Also, it is the stud dog owner who is expected to handle the dog at stud and they need to know enough about the process to tell the bitch owner when is the right time to bring her to be mated. You will be expected to know what to do with an aggressive bitch, what to do if the dog is unable to penetrate, what happens with a slip mating and on and on it goes. You will be expected to be familiar with the process of mating and ensuring it doesn't damage the dog; an unwilling or frightened bitch is a fearsome, snarling creature. Do you know how to successfully turn them when tied? Do you know what your legal position would be if a bitch caught an infection following a mating? Or what the position would be if the puppies were born with a defect; cleft palate, swimmers, not properly formed?

As a process it isn't roses and candlelight and preparing for it - ie health tests is going to cost a good few hundred pounds. Not withstanding the expense of the tests for a stud service which you don't want to charge for, do you feel you have enough knowledge of the process to offer the service?

EasyToEatTiger Thu 08-Jan-15 10:23:16

It may seem like a lovely idea, but please, please don't do it! Unless your dog is an exceptional working dog or runs away with all the prizes from dog shows, it is not worth it.
Our collies are perfect in every way (to us). And it might be lovely to breed more of our idea of perfection. The reality would be awful.

needastrongone Thu 08-Jan-15 10:59:58

EVERYTHING that the other posters have said.

Our working cocker comes from a long line of FTCH, I have hips scores and relevant health tests for his parents and grandparents, but not him.

He is also the sort of dog that gets comments about his looks and particularly his gentle and placid temperament wherever we go.

I still would NEVER breed from him. NEVER. EVER.

NEVER grin

needastrongone Thu 08-Jan-15 11:04:01

ps - I wouldn't breed from him as there are plenty of excellent working cockers around, those who actually intend to work their dogs in the field usually will get a puppy from people they know anyway, whose bitches have the working ability proven.

There's plenty of labs in rescue, I would hazard a guess anyway.

Hoppinggreen Thu 08-Jan-15 14:56:14

Why do you want to breed from him?

LittleMilla Thu 08-Jan-15 18:57:29

wow, that's all super helpful, thank you.

he comes from a family of very well regarded gun dogs and the breeder has a wonderful reputation for producing best in class. Her partner (who's a shooting instructor) was horrified he wouldn't be working and we had to assure them he'd be taken picking up (we have friends that shoot) at the least.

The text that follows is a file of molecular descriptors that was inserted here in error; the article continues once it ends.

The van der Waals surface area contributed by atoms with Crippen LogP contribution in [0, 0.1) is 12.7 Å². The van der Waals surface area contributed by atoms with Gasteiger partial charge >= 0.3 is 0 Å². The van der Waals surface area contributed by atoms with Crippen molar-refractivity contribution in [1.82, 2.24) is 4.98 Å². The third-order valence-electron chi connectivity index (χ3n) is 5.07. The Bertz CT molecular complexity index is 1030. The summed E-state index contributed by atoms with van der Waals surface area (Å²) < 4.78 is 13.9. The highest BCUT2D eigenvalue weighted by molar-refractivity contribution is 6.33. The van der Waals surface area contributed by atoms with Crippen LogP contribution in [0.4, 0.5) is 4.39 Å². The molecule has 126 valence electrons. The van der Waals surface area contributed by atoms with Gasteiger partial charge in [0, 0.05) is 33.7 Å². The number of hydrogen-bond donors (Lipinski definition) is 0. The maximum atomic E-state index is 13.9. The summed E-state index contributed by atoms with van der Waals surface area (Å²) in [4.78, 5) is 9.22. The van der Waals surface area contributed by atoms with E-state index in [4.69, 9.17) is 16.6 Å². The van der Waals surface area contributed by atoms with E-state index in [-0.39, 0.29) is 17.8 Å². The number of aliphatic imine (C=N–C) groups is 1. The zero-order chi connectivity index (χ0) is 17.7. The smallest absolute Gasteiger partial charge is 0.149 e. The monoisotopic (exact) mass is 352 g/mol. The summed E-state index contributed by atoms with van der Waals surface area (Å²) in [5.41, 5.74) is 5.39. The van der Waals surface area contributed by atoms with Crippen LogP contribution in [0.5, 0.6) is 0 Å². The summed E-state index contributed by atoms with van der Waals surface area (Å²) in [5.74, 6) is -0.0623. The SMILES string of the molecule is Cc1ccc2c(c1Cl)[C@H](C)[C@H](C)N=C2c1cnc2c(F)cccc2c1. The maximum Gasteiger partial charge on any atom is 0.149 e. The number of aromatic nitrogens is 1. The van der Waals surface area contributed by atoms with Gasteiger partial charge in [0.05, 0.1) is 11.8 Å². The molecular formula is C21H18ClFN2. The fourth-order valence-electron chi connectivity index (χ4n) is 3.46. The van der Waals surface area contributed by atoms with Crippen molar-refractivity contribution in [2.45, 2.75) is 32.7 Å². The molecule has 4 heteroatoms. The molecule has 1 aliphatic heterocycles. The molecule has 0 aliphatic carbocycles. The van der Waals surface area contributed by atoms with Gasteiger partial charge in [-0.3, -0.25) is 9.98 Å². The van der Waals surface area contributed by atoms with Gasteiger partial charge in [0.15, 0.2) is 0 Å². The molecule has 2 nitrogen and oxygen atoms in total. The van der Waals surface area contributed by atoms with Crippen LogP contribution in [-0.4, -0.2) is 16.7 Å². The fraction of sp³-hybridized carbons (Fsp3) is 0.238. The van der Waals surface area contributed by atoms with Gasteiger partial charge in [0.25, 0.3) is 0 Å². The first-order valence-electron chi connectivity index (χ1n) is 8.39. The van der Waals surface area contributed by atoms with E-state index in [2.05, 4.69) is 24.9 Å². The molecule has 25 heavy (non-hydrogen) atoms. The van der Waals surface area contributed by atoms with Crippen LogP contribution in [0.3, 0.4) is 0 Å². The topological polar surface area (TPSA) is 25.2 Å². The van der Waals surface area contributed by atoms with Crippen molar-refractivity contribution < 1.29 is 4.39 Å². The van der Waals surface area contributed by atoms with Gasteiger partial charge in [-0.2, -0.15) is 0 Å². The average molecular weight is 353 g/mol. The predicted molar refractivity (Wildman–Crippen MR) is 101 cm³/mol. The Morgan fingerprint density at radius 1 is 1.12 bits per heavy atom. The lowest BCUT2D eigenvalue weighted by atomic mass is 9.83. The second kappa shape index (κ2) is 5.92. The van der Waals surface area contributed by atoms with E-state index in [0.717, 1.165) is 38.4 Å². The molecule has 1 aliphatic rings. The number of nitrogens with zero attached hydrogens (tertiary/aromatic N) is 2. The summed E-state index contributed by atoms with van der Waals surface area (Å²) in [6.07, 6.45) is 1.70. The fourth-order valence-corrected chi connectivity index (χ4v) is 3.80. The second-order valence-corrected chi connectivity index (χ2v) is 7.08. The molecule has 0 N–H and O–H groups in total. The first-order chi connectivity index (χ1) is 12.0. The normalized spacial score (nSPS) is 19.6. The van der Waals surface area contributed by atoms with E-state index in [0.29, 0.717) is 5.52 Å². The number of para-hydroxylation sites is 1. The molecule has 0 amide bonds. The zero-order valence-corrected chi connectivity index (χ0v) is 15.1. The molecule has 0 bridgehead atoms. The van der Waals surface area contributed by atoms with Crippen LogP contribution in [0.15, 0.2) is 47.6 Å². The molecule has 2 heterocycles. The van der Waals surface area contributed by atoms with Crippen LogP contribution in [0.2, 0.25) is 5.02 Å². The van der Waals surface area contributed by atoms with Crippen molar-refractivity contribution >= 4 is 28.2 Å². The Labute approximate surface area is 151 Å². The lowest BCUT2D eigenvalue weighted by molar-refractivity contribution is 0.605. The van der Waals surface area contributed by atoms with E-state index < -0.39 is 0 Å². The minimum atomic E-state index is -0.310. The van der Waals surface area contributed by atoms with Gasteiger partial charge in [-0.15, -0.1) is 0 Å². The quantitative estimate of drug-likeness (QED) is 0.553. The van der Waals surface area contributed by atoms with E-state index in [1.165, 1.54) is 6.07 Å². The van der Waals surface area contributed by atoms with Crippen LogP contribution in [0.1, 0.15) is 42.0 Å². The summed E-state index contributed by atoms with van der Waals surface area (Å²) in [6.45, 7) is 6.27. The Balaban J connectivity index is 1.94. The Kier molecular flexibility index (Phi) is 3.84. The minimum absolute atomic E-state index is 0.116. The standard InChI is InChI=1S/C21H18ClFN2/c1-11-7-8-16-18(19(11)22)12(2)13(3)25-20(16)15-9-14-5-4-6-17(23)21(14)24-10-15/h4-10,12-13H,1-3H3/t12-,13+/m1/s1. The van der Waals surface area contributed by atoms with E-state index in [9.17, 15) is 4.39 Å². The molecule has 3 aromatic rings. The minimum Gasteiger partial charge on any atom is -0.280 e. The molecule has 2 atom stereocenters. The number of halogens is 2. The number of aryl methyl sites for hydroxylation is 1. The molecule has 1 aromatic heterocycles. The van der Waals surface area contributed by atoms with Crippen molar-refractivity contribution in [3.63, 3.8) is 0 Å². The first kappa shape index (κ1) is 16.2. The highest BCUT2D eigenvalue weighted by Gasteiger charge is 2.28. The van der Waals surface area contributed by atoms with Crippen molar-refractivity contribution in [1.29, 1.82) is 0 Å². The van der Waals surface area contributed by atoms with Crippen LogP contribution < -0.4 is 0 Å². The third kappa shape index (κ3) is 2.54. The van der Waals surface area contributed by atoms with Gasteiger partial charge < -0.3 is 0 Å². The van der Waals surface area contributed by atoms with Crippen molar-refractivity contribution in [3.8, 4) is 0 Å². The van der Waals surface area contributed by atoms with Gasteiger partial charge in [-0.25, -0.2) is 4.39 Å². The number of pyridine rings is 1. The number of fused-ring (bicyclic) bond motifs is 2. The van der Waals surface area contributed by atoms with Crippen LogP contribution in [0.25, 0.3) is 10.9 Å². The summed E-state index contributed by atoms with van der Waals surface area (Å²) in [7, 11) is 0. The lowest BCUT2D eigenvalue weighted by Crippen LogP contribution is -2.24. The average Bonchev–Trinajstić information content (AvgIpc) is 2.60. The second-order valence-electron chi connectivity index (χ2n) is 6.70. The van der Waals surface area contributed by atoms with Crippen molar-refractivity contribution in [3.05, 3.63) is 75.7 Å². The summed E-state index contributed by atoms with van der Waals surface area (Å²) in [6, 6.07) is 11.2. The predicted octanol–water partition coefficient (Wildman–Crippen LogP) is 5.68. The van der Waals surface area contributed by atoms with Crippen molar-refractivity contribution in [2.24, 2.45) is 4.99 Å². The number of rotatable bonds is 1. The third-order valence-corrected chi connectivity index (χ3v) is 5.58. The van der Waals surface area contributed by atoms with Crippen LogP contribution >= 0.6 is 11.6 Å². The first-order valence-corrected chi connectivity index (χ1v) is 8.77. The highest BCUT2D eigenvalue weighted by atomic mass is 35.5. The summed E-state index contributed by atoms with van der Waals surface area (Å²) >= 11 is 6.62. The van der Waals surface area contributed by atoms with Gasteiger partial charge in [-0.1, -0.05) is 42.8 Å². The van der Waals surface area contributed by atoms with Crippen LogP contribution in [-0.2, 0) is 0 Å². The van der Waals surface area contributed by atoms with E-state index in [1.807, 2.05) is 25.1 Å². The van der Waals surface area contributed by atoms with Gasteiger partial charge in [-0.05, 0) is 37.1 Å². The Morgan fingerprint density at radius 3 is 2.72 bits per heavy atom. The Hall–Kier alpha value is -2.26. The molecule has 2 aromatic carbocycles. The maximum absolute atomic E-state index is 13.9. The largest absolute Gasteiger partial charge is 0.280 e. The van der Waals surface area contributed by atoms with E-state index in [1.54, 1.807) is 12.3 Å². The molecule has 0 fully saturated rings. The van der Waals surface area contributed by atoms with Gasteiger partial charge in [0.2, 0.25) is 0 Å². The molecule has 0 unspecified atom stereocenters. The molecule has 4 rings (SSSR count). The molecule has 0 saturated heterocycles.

But it's interesting to know that unless we're showing him or competing him no one will care. I've had police dog handlers and also guide dog trainers all asking after him due to his exceptional behaviour - at least he's got a home should we not be able to have him wink.

His hip scores etc are all good but again, I'm not interested in getting extensive testing etc done for the sake of breeding from him.

Thanks all for replying. Think we'll still with original plan of neutering him at 18 months grin

SurlyCue Thu 08-Jan-15 19:00:46

I there a distinct shortage of labs in your area? Otherwise i cant imagine why you'd breed more.

daisydotandgertie Thu 08-Jan-15 19:43:14

Out of interest, what are his hip and elbow scores?

kilmuir Thu 08-Jan-15 19:45:30

Have a wander around local rescue centre or contact labrador rescue. No need to breed

LittleMilla Thu 08-Jan-15 21:56:51

Hip score is 2/3 and elbow 0

Can I please just stress that I am not desperate to breed from our boy. I was simply asking what the craic is. And with SO many helpful replies, I've said that we'll carry on with the original plan to neuter him. grin

Adarajames Thu 08-Jan-15 22:00:47

Best decision LittleMilla, and big respect for you listening To the views and understanding, too many who wouldn't / don't and there are thousands of dogs suffering as a result

mrslaughan Thu 08-Jan-15 22:07:39

Our dog was imported as a stud dog ( diff breed) hip And elbow X-rays were -from memory in the region of £800, you need these X-rays to have the scores done by a panel of vets. Then there are the eye tests, and genetic tests....from memory.

It's not simply a matter of saying he has good hips, these are v specific X-rays.

So not something to go into lightly really......

You should also not be just finding a nice lab bitch.......she needs to be tested etc, you should be looking at lines, seeing what you want to enhance etc. it is quite a complex process to do well, tbh I wish sometimes that he was just our pet and didn't have this other stuff........just enjoy your dog as a pet. He sounds fab in that regard.

LittleMilla Thu 08-Jan-15 22:19:17

He's a bloody brilliant pet dog (hence asking in the first place), so I'll simply remain smug when people give him compliments and enjoy having such a bright spark that does as he's told grin